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12th & Chicon bus stop will showcase East Austin’s African-American history
Thursday, May 4, 2017 by Kate Groetzinger
The bus stop at the southeast corner of 12th Street and Chicon once featured vibrant plaques commemorating the history of East Austin. But the plaques have fallen into disrepair since being installed in 2003. Now, the Capital Metropolitan Transportation Authority wants to redo the bus stop to honor the area’s African-American legacy.
Creola Shaw-Burns is a fifth-generation Austinite. She owns Shaw’s Garage, located on East 12th, and is an active member of the East 12th Street Merchants Association. She said she was excited when Capital Metro reached out to the association last November to ask for help on the bus stop redesign.
“I want to make that sure my children … I want them to know that there’s a history,” she said. “I want them to know that African-Americans were pushed to this area of town in the 1920s.”
The redesigned bus stop will feature historical photos of East Austin pulled from the archives of the Austin History Center. So far, Shaw-Burns has helped Capital Metro host two public meetings to solicit opinions on which photos to include. The second meeting was held last night at Huston-Tillotson University.
“Please understand a lot of work has already gone into it, but we’re not married to it. We’ll take any suggestions,” Shaw-Burns said.
One suggestion shared by most attendees: the Harlem Theater, a historic movie theater once located at the corner of 12th and Salina streets. East Austin residents had some personal requests, too.
Another member of the merchants association, Stuart King is a fourth-generation Austinite. His family’s business, King-Tears Mortuary, has been located on East 12th since 1954.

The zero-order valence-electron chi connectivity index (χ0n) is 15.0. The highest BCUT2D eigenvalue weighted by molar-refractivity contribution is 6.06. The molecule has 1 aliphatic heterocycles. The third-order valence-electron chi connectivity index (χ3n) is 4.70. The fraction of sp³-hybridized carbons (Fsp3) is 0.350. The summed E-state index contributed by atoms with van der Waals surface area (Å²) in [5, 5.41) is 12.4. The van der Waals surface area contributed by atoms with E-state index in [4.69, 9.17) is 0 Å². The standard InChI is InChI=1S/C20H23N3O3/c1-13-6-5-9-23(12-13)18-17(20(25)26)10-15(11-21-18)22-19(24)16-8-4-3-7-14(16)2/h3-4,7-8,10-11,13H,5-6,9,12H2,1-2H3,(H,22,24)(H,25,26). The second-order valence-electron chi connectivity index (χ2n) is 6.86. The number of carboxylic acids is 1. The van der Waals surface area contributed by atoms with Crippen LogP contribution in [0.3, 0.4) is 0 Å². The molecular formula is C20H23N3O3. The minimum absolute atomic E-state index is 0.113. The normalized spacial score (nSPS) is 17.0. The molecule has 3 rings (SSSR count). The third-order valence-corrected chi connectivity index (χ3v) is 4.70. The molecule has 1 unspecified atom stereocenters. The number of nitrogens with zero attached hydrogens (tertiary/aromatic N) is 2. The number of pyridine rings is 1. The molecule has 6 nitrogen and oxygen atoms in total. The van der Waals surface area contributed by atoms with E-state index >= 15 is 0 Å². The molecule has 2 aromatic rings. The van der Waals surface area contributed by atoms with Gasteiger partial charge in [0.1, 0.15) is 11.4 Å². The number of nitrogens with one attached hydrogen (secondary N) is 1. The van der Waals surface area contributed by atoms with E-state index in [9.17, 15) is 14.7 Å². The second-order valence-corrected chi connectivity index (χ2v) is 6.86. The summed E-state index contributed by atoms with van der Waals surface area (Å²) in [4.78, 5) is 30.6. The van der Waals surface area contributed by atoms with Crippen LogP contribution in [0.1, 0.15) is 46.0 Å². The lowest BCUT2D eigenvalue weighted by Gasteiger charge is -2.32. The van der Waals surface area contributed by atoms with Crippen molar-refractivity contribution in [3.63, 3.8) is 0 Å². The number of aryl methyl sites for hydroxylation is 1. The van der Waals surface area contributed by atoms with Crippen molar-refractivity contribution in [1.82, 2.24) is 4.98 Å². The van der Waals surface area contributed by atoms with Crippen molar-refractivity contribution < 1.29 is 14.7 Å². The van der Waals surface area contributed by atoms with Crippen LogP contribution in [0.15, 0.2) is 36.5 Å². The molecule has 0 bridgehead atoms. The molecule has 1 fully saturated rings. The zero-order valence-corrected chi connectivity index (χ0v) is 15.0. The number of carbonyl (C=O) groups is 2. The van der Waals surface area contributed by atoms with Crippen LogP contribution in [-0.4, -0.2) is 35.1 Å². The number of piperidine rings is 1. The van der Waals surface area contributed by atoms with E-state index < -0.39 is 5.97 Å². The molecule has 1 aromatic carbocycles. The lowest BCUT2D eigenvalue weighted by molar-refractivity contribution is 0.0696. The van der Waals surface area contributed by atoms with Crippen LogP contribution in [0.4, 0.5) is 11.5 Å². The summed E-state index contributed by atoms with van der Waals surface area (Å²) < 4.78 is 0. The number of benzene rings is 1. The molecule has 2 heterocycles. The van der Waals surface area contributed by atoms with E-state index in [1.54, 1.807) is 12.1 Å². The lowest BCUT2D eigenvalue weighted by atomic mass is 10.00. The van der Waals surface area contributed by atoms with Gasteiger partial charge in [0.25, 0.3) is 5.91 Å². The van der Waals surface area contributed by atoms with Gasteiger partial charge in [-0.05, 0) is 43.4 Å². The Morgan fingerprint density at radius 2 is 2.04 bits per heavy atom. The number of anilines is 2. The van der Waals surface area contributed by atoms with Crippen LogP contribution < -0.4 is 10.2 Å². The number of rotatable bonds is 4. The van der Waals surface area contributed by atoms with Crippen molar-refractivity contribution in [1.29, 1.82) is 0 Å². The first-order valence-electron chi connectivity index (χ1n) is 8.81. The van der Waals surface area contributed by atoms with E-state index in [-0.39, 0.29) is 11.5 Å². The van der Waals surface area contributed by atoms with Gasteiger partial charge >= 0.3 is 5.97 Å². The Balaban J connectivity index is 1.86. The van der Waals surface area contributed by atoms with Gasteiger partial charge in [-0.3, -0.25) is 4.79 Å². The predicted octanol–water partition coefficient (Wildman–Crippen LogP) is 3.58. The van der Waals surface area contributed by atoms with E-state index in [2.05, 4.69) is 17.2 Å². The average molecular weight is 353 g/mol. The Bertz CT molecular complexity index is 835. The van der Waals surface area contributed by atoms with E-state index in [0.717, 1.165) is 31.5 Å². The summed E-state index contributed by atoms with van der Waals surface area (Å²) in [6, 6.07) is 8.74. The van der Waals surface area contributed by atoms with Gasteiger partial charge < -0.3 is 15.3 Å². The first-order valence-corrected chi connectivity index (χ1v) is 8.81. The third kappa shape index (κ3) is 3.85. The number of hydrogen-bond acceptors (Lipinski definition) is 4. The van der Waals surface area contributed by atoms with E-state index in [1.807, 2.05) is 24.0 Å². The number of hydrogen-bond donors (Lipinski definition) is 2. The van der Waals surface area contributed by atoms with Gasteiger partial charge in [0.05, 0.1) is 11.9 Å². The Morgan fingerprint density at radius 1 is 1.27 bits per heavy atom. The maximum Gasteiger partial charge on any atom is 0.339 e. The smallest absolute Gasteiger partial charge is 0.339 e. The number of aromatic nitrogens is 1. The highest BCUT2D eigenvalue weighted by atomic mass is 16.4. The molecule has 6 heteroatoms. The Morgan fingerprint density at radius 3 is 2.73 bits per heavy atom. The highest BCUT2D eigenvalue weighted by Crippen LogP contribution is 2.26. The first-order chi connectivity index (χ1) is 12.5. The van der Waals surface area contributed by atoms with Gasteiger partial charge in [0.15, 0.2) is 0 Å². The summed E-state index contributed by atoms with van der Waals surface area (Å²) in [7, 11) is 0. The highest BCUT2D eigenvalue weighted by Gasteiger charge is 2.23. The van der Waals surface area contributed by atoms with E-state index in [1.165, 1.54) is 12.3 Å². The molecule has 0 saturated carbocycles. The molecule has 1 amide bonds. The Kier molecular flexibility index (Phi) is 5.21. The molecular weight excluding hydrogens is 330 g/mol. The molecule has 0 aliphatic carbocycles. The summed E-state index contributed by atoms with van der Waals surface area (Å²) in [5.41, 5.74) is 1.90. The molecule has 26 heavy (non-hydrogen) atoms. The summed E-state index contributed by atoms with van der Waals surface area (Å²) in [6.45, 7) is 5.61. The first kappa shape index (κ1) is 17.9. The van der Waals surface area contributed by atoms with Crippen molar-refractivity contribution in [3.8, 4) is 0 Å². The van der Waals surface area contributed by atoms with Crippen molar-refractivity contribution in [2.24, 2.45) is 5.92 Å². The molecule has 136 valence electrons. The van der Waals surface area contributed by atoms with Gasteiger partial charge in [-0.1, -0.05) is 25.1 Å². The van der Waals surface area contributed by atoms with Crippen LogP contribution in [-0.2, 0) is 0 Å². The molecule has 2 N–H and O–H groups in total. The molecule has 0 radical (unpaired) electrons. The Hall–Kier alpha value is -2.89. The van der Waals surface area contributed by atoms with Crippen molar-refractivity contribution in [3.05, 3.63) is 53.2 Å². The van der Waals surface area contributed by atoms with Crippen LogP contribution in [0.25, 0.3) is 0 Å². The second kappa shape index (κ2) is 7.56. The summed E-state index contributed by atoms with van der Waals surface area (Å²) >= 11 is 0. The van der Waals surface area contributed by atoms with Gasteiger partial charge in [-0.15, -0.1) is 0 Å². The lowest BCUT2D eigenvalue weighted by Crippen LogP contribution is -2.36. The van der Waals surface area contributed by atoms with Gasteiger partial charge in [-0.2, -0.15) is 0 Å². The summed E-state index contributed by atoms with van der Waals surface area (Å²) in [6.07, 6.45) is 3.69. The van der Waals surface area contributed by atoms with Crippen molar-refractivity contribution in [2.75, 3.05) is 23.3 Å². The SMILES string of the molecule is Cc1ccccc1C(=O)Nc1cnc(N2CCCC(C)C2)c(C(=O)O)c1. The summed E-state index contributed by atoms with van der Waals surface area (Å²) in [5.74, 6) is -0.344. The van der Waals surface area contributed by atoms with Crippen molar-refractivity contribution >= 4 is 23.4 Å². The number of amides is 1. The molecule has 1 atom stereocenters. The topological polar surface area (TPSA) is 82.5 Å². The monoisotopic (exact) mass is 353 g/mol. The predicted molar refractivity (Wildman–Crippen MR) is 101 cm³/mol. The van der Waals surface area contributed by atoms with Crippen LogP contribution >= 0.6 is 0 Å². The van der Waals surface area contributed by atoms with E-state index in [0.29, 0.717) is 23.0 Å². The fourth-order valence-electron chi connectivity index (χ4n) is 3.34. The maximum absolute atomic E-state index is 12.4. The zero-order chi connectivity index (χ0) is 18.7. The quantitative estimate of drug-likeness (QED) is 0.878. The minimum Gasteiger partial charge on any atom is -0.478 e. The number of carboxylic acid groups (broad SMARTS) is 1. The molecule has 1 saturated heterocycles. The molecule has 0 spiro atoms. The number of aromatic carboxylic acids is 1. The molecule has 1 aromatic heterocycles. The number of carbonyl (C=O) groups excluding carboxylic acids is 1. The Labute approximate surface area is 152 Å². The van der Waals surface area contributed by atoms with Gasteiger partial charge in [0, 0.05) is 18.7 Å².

“I would like to see a picture of Tears Funeral Home on Sixth Street with the horse and buggy,” he said. “I’d like to see his location on 12th Street.”
Barbara Daniels, a longtime East Austinite, asked for a map to be included to make the locations of bygone East 12th Street businesses more identifiable.
“Is there any way you thought of that when people look at the photos they can (associate) it with where the property is located?” Daniels asked. “For example, if you look at a picture and it says this is the Harlem Theater, where was the Harlem Theater?”
Daniels also raised concerns about vandalism. Graffiti and general wear-and-tear from the elements led to the bus stop’s current disrepair.
“What we’re planning to put these images on is porcelain enamel boards, and so that’s designed to last for 25 years minimum with a warranty,” said Jordan Smith, a community involvement specialist at Capital Metro. “It’s designed to be vandalism proof.”
These boards don’t come cheap. Each one can cost anywhere from $500 to $1,500, Smith said. Capital Metro is looking to install 28. The money for the boards will come from Capital Metro’s art budget, as well as some community partners, Jordan said.
While the project has garnered praise from some members of the community, other east side residents who take the bus every day question Capital Metro’s priorities. Trey Williams said he’s used this bus stop two to three times a day for the past 16 years.
“I don’t know if maybe Capital Metro is making too much money, and they don’t know what to do with it. You know, they could be doing a whole lot of different stuff,” he said. “Trying to get better bus stops or more frequent stops or (lower) rates.”
Along with the cosmetic changes, Capital Metro plans to install two new LED light poles. Smith said construction on the project should begin sometime during the summer and be completed by fall.
This story was produced as part of the Austin Monitor’s reporting partnership with KUT. Photo by Jorge Sanhueza-Lyon/KUT.
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